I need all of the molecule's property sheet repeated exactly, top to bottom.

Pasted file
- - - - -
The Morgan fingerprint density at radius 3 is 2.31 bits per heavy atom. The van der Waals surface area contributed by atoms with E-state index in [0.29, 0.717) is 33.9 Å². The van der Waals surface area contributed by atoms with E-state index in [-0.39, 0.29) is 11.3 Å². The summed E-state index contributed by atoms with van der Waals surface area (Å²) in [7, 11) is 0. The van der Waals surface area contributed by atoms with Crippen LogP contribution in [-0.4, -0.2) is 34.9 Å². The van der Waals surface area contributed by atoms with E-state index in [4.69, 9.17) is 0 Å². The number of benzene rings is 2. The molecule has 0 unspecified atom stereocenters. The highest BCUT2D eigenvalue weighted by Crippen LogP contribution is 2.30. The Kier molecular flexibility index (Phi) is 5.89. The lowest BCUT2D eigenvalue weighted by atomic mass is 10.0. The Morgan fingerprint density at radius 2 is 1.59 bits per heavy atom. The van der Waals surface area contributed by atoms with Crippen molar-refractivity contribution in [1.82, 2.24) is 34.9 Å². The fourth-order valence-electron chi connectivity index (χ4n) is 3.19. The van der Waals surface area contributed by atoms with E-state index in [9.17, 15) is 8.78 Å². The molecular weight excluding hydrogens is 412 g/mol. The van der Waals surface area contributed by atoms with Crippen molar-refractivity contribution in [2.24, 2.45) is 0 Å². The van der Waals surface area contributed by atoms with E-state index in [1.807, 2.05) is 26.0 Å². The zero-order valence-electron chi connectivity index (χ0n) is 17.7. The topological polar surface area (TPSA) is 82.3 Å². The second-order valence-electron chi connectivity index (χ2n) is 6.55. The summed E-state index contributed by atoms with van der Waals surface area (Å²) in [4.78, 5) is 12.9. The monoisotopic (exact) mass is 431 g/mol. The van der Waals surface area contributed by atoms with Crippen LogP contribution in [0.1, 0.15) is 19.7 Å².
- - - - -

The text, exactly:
The Morgan fingerprint density at radius 3 is 2.31 bits per heavy atom. The van der Waals surface area contributed by atoms with E-state index in [0.29, 0.717) is 33.9 Å². The van der Waals surface area contributed by atoms with E-state index in [-0.39, 0.29) is 11.3 Å². The summed E-state index contributed by atoms with van der Waals surface area (Å²) in [7, 11) is 0. The van der Waals surface area contributed by atoms with Crippen LogP contribution in [-0.4, -0.2) is 34.9 Å². The van der Waals surface area contributed by atoms with E-state index in [4.69, 9.17) is 0 Å². The number of benzene rings is 2. The molecule has 0 unspecified atom stereocenters. The highest BCUT2D eigenvalue weighted by Crippen LogP contribution is 2.30. The Kier molecular flexibility index (Phi) is 5.89. The lowest BCUT2D eigenvalue weighted by atomic mass is 10.0. The Morgan fingerprint density at radius 2 is 1.59 bits per heavy atom. The van der Waals surface area contributed by atoms with Crippen molar-refractivity contribution in [1.82, 2.24) is 34.9 Å². The fourth-order valence-electron chi connectivity index (χ4n) is 3.19. The van der Waals surface area contributed by atoms with E-state index in [9.17, 15) is 8.78 Å². The molecular weight excluding hydrogens is 412 g/mol. The van der Waals surface area contributed by atoms with Crippen molar-refractivity contribution in [2.24, 2.45) is 0 Å². The van der Waals surface area contributed by atoms with E-state index in [1.807, 2.05) is 26.0 Å². The zero-order valence-electron chi connectivity index (χ0n) is 17.7. The topological polar surface area (TPSA) is 82.3 Å². The second-order valence-electron chi connectivity index (χ2n) is 6.55. The summed E-state index contributed by atoms with van der Waals surface area (Å²) in [4.78, 5) is 12.9. The monoisotopic (exact) mass is 431 g/mol. The van der Waals surface area contributed by atoms with Crippen LogP contribution in [0.1, 0.15) is 19.7 Å².